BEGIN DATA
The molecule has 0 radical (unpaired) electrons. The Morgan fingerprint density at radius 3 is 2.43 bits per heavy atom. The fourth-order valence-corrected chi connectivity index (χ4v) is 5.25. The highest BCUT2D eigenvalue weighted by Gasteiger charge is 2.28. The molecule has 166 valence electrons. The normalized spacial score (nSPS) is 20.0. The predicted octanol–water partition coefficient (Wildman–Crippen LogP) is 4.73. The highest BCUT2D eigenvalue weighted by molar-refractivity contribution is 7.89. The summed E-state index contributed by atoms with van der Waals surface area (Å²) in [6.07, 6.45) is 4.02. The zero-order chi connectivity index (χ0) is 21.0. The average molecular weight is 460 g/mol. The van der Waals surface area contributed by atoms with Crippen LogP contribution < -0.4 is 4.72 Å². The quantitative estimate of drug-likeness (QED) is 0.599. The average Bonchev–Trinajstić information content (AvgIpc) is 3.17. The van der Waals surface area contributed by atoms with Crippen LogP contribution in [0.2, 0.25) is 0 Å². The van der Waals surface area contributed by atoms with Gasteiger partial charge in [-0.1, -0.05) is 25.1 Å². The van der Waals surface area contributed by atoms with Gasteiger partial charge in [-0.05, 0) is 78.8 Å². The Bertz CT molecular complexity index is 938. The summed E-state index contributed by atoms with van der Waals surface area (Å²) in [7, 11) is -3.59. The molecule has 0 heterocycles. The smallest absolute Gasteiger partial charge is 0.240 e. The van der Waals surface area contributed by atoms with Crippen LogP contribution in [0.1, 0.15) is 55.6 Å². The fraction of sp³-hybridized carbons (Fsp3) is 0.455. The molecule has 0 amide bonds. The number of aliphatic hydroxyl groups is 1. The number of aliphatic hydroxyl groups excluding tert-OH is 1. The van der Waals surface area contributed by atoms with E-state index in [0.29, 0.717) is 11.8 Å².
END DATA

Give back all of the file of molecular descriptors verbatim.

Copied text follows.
The molecule has 0 radical (unpaired) electrons. The Morgan fingerprint density at radius 3 is 2.43 bits per heavy atom. The fourth-order valence-corrected chi connectivity index (χ4v) is 5.25. The highest BCUT2D eigenvalue weighted by Gasteiger charge is 2.28. The molecule has 166 valence electrons. The normalized spacial score (nSPS) is 20.0. The predicted octanol–water partition coefficient (Wildman–Crippen LogP) is 4.73. The highest BCUT2D eigenvalue weighted by molar-refractivity contribution is 7.89. The summed E-state index contributed by atoms with van der Waals surface area (Å²) in [6.07, 6.45) is 4.02. The zero-order chi connectivity index (χ0) is 21.0. The average molecular weight is 460 g/mol. The van der Waals surface area contributed by atoms with Crippen LogP contribution < -0.4 is 4.72 Å². The quantitative estimate of drug-likeness (QED) is 0.599. The average Bonchev–Trinajstić information content (AvgIpc) is 3.17. The van der Waals surface area contributed by atoms with Crippen LogP contribution in [0.2, 0.25) is 0 Å². The van der Waals surface area contributed by atoms with Gasteiger partial charge in [-0.1, -0.05) is 25.1 Å². The van der Waals surface area contributed by atoms with Gasteiger partial charge in [-0.05, 0) is 78.8 Å². The Bertz CT molecular complexity index is 938. The summed E-state index contributed by atoms with van der Waals surface area (Å²) in [7, 11) is -3.59. The molecule has 0 heterocycles. The smallest absolute Gasteiger partial charge is 0.240 e. The van der Waals surface area contributed by atoms with Crippen LogP contribution in [0.1, 0.15) is 55.6 Å². The fraction of sp³-hybridized carbons (Fsp3) is 0.455. The molecule has 0 amide bonds. The number of aliphatic hydroxyl groups is 1. The number of aliphatic hydroxyl groups excluding tert-OH is 1. The van der Waals surface area contributed by atoms with E-state index in [0.29, 0.717) is 11.8 Å².